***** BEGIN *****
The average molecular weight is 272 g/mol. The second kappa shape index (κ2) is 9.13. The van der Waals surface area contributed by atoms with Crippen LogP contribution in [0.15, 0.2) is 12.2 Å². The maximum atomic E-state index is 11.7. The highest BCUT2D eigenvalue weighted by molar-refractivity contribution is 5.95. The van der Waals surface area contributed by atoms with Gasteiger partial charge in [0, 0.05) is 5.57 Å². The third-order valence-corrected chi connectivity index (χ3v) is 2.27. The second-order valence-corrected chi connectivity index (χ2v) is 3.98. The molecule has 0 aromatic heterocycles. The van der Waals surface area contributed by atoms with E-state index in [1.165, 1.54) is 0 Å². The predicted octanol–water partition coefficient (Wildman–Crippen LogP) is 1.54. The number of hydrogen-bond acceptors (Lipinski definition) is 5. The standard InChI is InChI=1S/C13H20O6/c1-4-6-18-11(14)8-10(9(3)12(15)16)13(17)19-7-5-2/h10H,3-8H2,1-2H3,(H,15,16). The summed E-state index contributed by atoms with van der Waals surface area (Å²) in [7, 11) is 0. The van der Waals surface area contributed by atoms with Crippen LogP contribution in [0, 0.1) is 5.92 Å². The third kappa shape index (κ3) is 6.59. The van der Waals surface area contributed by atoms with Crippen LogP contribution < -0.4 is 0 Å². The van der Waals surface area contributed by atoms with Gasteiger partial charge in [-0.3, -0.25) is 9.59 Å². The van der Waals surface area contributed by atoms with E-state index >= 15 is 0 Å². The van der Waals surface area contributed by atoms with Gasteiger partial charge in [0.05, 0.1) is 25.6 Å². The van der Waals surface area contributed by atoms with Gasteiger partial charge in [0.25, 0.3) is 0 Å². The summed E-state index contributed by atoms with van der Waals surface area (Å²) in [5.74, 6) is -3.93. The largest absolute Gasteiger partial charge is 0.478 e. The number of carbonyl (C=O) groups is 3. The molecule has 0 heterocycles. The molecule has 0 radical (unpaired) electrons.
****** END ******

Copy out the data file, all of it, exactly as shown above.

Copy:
The average molecular weight is 272 g/mol. The second kappa shape index (κ2) is 9.13. The van der Waals surface area contributed by atoms with Crippen LogP contribution in [0.15, 0.2) is 12.2 Å². The maximum atomic E-state index is 11.7. The highest BCUT2D eigenvalue weighted by molar-refractivity contribution is 5.95. The van der Waals surface area contributed by atoms with Gasteiger partial charge in [0, 0.05) is 5.57 Å². The third-order valence-corrected chi connectivity index (χ3v) is 2.27. The second-order valence-corrected chi connectivity index (χ2v) is 3.98. The molecule has 0 aromatic heterocycles. The van der Waals surface area contributed by atoms with E-state index in [1.165, 1.54) is 0 Å². The predicted octanol–water partition coefficient (Wildman–Crippen LogP) is 1.54. The number of hydrogen-bond acceptors (Lipinski definition) is 5. The standard InChI is InChI=1S/C13H20O6/c1-4-6-18-11(14)8-10(9(3)12(15)16)13(17)19-7-5-2/h10H,3-8H2,1-2H3,(H,15,16). The summed E-state index contributed by atoms with van der Waals surface area (Å²) in [7, 11) is 0. The van der Waals surface area contributed by atoms with Crippen LogP contribution in [0, 0.1) is 5.92 Å². The third kappa shape index (κ3) is 6.59. The van der Waals surface area contributed by atoms with Crippen LogP contribution < -0.4 is 0 Å². The van der Waals surface area contributed by atoms with Gasteiger partial charge in [-0.3, -0.25) is 9.59 Å². The van der Waals surface area contributed by atoms with E-state index >= 15 is 0 Å². The van der Waals surface area contributed by atoms with Gasteiger partial charge in [0.05, 0.1) is 25.6 Å². The van der Waals surface area contributed by atoms with Gasteiger partial charge in [0.25, 0.3) is 0 Å². The summed E-state index contributed by atoms with van der Waals surface area (Å²) in [5.74, 6) is -3.93. The largest absolute Gasteiger partial charge is 0.478 e. The number of carbonyl (C=O) groups is 3. The molecule has 0 heterocycles. The molecule has 0 radical (unpaired) electrons.